Peacebuilding Education Leads Alum to Career Success

By Bro. Peter Atta Agboso

My first contact with conflict and peace studies was at the Austrian Study Centre for Peace and Conflict Resolution (ASPR). Even though it was a good program, I still felt there was something lacking; it just did not seem I achieved the more practical and fulfilling engagement in peace building that I wanted to commit myself to. Then, through the Internet, I came across SIT Graduate Institute’s CONTACT program. This program created an opportunity for me to share in others’ hopes and aspirations. Here, my dreams became real through the diversity of people I met with, the shared experiences of professionals, and the layout of the course, which enabled me to envision myself as a link within a chain of individuals helping create a better world.

Peter facilitating a community meeting through his work with the National Peace Council.

Bro. Peter facilitating a community meeting through his work with the National Peace Council.

While at SIT in 2009, I decided to continue my studies through the conflict transformation master’s degree program. Through CONTACT, I had met professors Tatsushi Arai and John Ungerleider, who were unique in themselves and just inspiring. Through them, I learned of the master’s degree program as a useful step in enhancing my ability to develop effective strategies in becoming more explicit about the underlying assumptions of peacebuilding. After the graduate program at SIT, I was convinced I had taken a leap out beyond where I was, and to a future I had long imagined. From SIT, I first worked with an NGO (The Development Institute) as the programs director for Human and Environmental Security, a very demanding position. SIT made my vision grow as I did, a dynamic process that has motivated me.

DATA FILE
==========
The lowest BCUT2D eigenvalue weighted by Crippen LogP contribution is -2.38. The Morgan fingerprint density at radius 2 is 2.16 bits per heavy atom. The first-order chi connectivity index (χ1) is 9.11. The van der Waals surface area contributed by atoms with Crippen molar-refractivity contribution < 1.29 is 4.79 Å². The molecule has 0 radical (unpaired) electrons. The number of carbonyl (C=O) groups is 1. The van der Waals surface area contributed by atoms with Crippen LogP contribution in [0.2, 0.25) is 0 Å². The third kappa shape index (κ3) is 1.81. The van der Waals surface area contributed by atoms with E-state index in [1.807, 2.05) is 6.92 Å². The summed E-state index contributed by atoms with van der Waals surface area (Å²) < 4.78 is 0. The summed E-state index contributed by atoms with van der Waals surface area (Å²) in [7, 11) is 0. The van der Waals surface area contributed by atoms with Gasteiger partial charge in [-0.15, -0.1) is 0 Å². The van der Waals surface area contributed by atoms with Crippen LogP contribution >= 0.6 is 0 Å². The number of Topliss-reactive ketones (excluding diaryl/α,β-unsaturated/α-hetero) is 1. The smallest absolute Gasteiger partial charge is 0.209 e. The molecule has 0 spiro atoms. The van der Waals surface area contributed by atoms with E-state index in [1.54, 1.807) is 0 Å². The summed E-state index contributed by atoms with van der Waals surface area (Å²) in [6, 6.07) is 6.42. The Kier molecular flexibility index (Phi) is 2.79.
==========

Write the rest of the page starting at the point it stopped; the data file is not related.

Through an advert in the national dailies, I applied to the Public Services Commission for the post of district executive secretary of the National Peace Council. After two weeks, I was called by the secretary to the commission to ask if I wanted to be promoted to the post of regional executive secretary. The offer was based, I was told, on my performance at the interview and my commitment to peace. Apart from the knowledge, experience, and skills I have developed over the years, the interviewing skills I learned from Career Services staff has been one of the greatest factors in this promotion.

In his work with the National Peace Council, Bro. Peter meets with at-risk youth groups as well as ethnic groups facing religious or other conflicts.

In his work with the National Peace Council, Bro. Peter meets with at-risk youth groups as well as ethnic groups facing religious or other conflicts.

In September 2013, I was appointed regional executive secretary for the Eastern Region of Ghana by the president. In this position, I am to provide strategic leadership, professional advice, and administrative support to the Regional Coordinating Council in preventing, reducing, and managing conflict and to act as secretary to the Regional Security Council. SIT has enhanced my capacity to analyze conflict, develop strategies for intervention, and develop the skills for dialogue, negotiation, and embracing and instilling in conflicting parties non-violent approaches to conflict.

SIT has oriented me into a particular direction that focuses on transformative change. Stories of creative breakthroughs shared during the CONTACT phase have enhanced the kind of thinking that is helpful and being called for. In my professional work, SIT has helped me create a non-threatening space that enhances group ideas, which will be better than any of our ideas alone put together in providing strategic leadership, professional advice, and administrative support in my deliberations and dialogue for conflict-handling methodologies and transformative change.

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